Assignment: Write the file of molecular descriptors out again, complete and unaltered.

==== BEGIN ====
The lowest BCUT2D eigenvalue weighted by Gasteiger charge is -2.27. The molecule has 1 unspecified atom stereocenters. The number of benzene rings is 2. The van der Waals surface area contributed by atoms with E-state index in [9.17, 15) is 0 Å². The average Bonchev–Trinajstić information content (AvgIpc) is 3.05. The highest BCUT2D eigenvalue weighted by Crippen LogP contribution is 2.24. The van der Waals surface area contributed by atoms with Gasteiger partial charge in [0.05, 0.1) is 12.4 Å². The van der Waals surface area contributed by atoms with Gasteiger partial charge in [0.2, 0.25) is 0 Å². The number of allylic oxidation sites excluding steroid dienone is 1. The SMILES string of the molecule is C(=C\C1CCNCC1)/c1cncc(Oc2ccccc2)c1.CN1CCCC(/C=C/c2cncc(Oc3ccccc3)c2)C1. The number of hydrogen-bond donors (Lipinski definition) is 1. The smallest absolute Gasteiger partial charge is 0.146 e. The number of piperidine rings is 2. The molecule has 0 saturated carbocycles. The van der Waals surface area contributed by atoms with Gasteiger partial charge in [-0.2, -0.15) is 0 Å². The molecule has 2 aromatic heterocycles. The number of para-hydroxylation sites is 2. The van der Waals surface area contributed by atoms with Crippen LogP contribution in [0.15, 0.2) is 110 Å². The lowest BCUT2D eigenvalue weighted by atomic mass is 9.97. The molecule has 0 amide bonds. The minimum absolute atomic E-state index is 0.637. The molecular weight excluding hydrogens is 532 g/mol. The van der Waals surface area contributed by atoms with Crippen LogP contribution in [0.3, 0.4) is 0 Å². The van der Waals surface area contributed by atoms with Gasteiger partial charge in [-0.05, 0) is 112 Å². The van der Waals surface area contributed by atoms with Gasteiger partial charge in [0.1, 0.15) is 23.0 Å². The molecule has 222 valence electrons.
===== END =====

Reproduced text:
The lowest BCUT2D eigenvalue weighted by Gasteiger charge is -2.27. The molecule has 1 unspecified atom stereocenters. The number of benzene rings is 2. The van der Waals surface area contributed by atoms with E-state index in [9.17, 15) is 0 Å². The average Bonchev–Trinajstić information content (AvgIpc) is 3.05. The highest BCUT2D eigenvalue weighted by Crippen LogP contribution is 2.24. The van der Waals surface area contributed by atoms with Gasteiger partial charge in [0.05, 0.1) is 12.4 Å². The van der Waals surface area contributed by atoms with Gasteiger partial charge in [0.2, 0.25) is 0 Å². The number of allylic oxidation sites excluding steroid dienone is 1. The SMILES string of the molecule is C(=C\C1CCNCC1)/c1cncc(Oc2ccccc2)c1.CN1CCCC(/C=C/c2cncc(Oc3ccccc3)c2)C1. The number of hydrogen-bond donors (Lipinski definition) is 1. The smallest absolute Gasteiger partial charge is 0.146 e. The number of piperidine rings is 2. The molecule has 0 saturated carbocycles. The van der Waals surface area contributed by atoms with Gasteiger partial charge in [-0.2, -0.15) is 0 Å². The molecule has 2 aromatic heterocycles. The number of para-hydroxylation sites is 2. The van der Waals surface area contributed by atoms with Crippen LogP contribution in [0.15, 0.2) is 110 Å². The lowest BCUT2D eigenvalue weighted by atomic mass is 9.97. The molecule has 0 amide bonds. The minimum absolute atomic E-state index is 0.637. The molecular weight excluding hydrogens is 532 g/mol. The van der Waals surface area contributed by atoms with Crippen LogP contribution in [0.3, 0.4) is 0 Å². The van der Waals surface area contributed by atoms with Gasteiger partial charge in [-0.05, 0) is 112 Å². The van der Waals surface area contributed by atoms with Gasteiger partial charge in [0.1, 0.15) is 23.0 Å². The molecule has 222 valence electrons.